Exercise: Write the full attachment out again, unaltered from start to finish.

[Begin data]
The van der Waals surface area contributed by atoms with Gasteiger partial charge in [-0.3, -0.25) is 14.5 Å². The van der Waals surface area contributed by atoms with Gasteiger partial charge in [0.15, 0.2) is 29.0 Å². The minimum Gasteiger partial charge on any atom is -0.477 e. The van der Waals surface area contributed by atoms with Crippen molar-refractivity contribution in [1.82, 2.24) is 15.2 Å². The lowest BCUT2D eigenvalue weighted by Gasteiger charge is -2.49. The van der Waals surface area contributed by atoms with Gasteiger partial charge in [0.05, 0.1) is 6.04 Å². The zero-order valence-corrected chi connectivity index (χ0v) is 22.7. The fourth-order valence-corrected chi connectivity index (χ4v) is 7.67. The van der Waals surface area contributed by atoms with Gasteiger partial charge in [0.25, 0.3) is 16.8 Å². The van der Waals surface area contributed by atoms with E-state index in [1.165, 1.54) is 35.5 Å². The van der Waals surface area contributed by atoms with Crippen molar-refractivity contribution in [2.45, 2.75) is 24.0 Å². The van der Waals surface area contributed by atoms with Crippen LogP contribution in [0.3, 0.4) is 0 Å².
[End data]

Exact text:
The van der Waals surface area contributed by atoms with Gasteiger partial charge in [-0.3, -0.25) is 14.5 Å². The van der Waals surface area contributed by atoms with Gasteiger partial charge in [0.15, 0.2) is 29.0 Å². The minimum Gasteiger partial charge on any atom is -0.477 e. The van der Waals surface area contributed by atoms with Crippen molar-refractivity contribution in [1.82, 2.24) is 15.2 Å². The lowest BCUT2D eigenvalue weighted by Gasteiger charge is -2.49. The van der Waals surface area contributed by atoms with Gasteiger partial charge in [0.05, 0.1) is 6.04 Å². The zero-order valence-corrected chi connectivity index (χ0v) is 22.7. The fourth-order valence-corrected chi connectivity index (χ4v) is 7.67. The van der Waals surface area contributed by atoms with Gasteiger partial charge in [0.25, 0.3) is 16.8 Å². The van der Waals surface area contributed by atoms with E-state index in [1.165, 1.54) is 35.5 Å². The van der Waals surface area contributed by atoms with Crippen molar-refractivity contribution in [2.45, 2.75) is 24.0 Å². The van der Waals surface area contributed by atoms with Crippen LogP contribution in [0.3, 0.4) is 0 Å².